The board of directors will meet at least four times each year while:
- Maintaining a quorum at each meeting, and
- Taking written minutes for each board meeting
Conflict of Interest
Conflict of interests within a nonprofit can cause real or perceived public, financial and legal issues. A board’s deliberations should be independent and free of bias from directors or key employees who have or may be perceived to have financially benefited from the outcome and to foster inclusive management practices.
The nonprofit will consistently address director, officer, and key employee conflicts of interest in all facets of the organization by maintaining a board-approved policy that:
- Defines a conflicted relationship or transaction,
- Requires full disclosure when conflicts arise,
- Prohibits an interested party from approving or voting on a conflicted transaction,
- Requires annual written disclosure of real or perceived conflicts, and
- Is consistently enforced.
Additionally, the nonprofit will not provide loans to or relieve debts of any of its directors.
Separation of Roles
The ability of a board and its officers to act independently is compromised when key officer positions are simultaneously held by the same person and/or there is too great a presence of paid staff on the board.
It is important that a board of directors is free of real or perceived conflicts of interest. For that reason,
- Only one paid staff member will serve on the board at any given time,
- Paid staff members will not serve as the board chair, and
- No board member will simultaneously serve as both the board chair and board treasurer.
Voluntary Board Service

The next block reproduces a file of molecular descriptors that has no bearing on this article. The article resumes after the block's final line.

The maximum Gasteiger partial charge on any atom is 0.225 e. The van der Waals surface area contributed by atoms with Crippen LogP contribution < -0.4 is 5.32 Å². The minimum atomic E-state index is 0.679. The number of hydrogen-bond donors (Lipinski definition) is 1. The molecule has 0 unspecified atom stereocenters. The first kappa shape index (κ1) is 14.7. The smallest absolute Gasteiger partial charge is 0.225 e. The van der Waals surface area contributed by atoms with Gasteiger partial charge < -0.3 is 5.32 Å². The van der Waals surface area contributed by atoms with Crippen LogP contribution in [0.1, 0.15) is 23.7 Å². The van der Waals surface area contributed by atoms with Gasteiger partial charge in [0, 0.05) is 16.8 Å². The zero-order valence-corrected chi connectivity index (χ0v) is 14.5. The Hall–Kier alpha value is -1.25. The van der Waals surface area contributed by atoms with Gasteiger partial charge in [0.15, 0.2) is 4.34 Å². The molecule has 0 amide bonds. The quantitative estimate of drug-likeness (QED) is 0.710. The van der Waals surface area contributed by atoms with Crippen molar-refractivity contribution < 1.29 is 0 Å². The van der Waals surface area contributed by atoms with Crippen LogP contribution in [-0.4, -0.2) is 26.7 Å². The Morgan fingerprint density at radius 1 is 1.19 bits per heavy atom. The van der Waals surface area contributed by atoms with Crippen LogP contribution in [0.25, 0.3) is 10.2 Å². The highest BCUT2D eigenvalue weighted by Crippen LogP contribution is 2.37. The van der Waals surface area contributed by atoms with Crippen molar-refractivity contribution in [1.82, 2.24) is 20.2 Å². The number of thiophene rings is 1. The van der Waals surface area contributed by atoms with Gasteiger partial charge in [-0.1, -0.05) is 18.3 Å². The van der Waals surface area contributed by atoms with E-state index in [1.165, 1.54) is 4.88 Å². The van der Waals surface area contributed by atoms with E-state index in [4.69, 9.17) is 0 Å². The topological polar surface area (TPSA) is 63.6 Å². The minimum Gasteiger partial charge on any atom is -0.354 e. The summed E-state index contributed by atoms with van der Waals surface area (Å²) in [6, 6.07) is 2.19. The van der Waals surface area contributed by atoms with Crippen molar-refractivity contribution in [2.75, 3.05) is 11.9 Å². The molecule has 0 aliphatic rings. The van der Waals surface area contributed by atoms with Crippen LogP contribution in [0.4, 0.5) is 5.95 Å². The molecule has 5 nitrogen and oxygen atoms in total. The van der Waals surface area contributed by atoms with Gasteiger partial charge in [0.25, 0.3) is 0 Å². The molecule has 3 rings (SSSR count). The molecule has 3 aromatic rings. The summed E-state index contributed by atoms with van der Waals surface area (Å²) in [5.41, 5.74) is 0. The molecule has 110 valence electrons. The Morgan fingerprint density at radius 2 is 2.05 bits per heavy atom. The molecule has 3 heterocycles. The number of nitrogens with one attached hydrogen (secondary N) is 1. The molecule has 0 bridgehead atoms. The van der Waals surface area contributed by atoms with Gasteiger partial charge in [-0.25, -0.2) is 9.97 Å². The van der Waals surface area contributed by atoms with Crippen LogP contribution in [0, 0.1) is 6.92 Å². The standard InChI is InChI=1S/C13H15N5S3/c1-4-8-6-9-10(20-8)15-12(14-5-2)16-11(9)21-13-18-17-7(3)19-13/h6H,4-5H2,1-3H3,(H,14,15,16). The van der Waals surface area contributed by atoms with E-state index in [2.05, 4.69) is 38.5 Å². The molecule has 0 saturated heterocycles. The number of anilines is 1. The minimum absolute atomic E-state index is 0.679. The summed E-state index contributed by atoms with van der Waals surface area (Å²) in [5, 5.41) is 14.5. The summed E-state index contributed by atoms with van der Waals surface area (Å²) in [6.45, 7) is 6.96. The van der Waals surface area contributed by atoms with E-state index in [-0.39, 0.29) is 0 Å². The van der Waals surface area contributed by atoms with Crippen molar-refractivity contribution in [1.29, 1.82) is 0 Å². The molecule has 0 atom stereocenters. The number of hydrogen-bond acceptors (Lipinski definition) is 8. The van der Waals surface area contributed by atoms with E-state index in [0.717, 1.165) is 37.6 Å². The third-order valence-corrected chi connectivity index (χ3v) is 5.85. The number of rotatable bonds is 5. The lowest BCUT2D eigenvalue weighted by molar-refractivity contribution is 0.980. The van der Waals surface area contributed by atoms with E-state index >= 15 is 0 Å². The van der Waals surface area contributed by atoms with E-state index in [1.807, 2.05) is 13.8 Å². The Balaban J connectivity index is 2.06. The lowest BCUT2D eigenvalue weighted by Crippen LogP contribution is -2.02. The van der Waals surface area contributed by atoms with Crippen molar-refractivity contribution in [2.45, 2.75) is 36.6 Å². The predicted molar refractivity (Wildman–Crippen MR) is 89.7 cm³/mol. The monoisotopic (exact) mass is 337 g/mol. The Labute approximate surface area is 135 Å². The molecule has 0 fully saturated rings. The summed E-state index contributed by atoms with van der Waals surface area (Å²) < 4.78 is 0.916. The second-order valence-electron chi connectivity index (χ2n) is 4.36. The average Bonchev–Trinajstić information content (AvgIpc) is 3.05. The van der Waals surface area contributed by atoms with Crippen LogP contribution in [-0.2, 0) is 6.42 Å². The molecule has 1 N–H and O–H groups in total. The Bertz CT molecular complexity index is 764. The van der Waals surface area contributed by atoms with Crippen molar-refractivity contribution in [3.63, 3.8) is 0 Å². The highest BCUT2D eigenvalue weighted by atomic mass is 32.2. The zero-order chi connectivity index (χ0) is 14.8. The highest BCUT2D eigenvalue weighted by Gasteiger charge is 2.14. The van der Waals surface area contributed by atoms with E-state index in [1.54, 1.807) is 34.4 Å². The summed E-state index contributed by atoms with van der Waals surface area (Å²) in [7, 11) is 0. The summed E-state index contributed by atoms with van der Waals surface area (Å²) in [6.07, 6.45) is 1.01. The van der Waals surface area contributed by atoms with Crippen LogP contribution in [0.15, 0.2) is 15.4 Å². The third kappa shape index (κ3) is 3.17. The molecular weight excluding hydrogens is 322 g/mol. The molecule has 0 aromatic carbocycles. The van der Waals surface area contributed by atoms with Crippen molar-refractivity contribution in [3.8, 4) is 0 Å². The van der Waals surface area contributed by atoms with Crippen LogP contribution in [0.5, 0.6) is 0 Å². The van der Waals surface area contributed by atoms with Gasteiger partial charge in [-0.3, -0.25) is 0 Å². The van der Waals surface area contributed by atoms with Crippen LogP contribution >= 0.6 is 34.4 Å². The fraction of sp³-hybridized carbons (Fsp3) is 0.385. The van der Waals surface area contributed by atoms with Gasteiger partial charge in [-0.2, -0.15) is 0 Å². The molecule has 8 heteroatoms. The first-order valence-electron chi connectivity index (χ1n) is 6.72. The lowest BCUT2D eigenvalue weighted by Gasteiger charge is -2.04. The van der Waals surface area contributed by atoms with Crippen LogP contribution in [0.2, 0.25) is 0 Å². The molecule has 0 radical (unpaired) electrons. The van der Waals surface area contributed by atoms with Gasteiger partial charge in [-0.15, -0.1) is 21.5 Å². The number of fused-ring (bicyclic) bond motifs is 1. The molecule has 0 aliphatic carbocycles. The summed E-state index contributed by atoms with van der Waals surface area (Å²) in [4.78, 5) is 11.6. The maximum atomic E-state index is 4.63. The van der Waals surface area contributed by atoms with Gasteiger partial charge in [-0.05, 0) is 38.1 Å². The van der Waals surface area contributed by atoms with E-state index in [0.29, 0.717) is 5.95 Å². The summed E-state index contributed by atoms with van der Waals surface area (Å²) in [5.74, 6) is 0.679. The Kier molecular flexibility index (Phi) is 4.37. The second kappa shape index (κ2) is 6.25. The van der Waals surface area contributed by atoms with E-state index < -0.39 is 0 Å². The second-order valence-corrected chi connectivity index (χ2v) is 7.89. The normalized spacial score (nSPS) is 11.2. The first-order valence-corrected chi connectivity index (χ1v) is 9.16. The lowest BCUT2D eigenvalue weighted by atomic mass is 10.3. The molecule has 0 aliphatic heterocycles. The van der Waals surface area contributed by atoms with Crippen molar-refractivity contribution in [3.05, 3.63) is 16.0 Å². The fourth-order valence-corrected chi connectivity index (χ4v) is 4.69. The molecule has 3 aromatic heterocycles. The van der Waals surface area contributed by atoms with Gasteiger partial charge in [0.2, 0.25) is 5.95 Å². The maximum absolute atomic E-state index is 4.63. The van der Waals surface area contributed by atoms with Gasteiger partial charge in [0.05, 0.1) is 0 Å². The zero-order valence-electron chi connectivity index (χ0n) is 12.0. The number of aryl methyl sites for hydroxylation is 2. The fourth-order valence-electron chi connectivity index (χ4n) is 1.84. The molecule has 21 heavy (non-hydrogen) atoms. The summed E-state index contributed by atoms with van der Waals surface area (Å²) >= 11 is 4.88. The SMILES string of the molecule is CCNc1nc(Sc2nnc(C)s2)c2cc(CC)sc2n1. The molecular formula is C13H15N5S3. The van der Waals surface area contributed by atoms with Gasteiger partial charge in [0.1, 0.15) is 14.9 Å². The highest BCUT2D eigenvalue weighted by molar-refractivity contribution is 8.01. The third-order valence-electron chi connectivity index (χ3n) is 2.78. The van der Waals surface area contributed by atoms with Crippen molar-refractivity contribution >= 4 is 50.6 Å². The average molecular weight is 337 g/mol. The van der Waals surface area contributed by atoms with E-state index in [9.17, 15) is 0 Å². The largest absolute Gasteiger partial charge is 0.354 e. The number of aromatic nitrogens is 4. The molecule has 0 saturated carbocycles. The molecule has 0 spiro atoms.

With public trust and transparency in mind, board members will serve voluntarily, not receiving compensation or payment for board service.
The nonprofit will not compensate board members for board service other than reimbursement of reasonable and accountable expenses directly related to their board service.
Chief Executive Assessment & Compensation
An important duty of a nonprofit’s board includes regular discussion of the chief executive’s goals and compensation. Annual goal setting and year-end assessments against the goals establishes trust and understanding and identifies strengths and areas of opportunity in leadership development. Likewise, it builds public trust to assure that compensation decisions are carefully considered, and that pay is reasonable.
Annually, the Board of Directors will set performance goals with the Chief Executive, (whether paid or unpaid). The Board of Directors will set goals for itself if there is no acting Chief Executive. Additionally, the Board, or a committee to which it has delegated compensation authority, will obtain and review compensation data for comparable positions and consider whether the compensation is reasonable. This conversation will be documented in board or committee meeting minutes.
NOTE: Only individuals free of a conflict of interest in the compensation decision may participate in the discussion.
Federal Tax Filing Review
A nonprofit’s success starts with its leadership. When a board takes responsibility for the accuracy and transparency of a nonprofit’s annual financial filing, nonprofits showcase their strength.
The board will conduct an annual review of the complete IRS Form 990 and all attachments within one year of its completion.
To demonstrate accountability to donors and constituents and to prevent abuse, a nonprofit should provide a means for reporting on perceived or possible illegal practices or violations of organizational policies.
The nonprofit maintains a board-approved policy that:
- Communicates procedures for the reporting and investigation of complaints about perceived or possible illegalities, questionable practices, or policy violations,
- Provides for the confidentiality of the individual who reports the complaint,
- Protects the reporting individual from retaliation by the organization, and
- Allows staff to go directly to the board with any concerns that are within the board’s purview
Let us know what you think! Share your feedback at email@example.com. Stay tuned for part three of the new Accountability Standards® blog series, coming soon.